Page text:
Sydney has one of the most remarkable marine environments of any big city in the world. The harbour is a drowned valley, which until 10,000 years ago was inhabited by aborigines. As a result it has a huge range of different habitats - seagrasses, rocky reefs, kelp beds, boulder fields, sponge gardens and more - and a correspondingly spectacular array of marine life.
Sydney harbour has almost 600 species of fish, more than double the number of species found in all the seas around the British Isles. They include crimson banded wrasse, eastern blue groper, Tasmanian chromodorid, giant cuttlefish, moon wrasse, unicornfish, moorish idols, butterfly fish and splendid nudibranch.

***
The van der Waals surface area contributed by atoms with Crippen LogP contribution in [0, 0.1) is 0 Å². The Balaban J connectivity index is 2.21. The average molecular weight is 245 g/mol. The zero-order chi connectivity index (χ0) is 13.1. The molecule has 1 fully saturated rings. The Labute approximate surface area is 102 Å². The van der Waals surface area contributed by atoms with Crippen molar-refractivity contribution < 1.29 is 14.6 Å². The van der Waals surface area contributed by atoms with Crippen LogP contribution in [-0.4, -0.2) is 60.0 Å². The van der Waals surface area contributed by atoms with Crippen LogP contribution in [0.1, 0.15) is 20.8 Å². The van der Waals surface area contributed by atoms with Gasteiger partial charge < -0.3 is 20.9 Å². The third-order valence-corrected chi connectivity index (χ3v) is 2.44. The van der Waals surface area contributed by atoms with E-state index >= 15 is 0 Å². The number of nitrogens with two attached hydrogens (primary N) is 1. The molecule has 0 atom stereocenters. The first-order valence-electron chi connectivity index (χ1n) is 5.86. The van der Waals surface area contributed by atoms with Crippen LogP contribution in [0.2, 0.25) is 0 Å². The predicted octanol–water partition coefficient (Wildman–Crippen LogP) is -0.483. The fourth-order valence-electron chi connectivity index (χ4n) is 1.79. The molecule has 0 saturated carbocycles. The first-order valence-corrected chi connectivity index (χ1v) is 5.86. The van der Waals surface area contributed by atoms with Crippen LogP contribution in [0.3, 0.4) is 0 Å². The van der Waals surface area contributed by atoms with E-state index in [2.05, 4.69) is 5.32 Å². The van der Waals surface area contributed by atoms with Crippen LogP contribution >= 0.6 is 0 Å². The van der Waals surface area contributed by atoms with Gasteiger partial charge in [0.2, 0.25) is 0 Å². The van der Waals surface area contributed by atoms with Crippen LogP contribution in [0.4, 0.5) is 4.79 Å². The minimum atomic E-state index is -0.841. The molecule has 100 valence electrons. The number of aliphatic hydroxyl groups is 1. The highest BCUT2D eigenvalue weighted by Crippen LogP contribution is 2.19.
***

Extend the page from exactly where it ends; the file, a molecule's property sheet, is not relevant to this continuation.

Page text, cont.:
A Marine Park for Sydney would extend beyond the harbour to include the entire Sydney coastline and all our ocean beaches and would be equivalent of an underwater national park. It wouldn't be the complete protection that has made Cabbage Tree Aquatic Reserve such a success, but it would be a great start.
Our Ocean Care Day Festival last year focussed on Sydney Marine Park, with the keynote presentation from diver and marine campaigner John Turnbull gave - on why our city deserves the protection a marine park affords.
More at sydneymarinepark.org.au
Images: John Turnbull was the keynote speaker; proposed Sydney Marine park stretcing from Pittwater to Port Hacking; the MEC Ocean Lab with huge map of Sydney Harbour and relevant fish species on the back wall.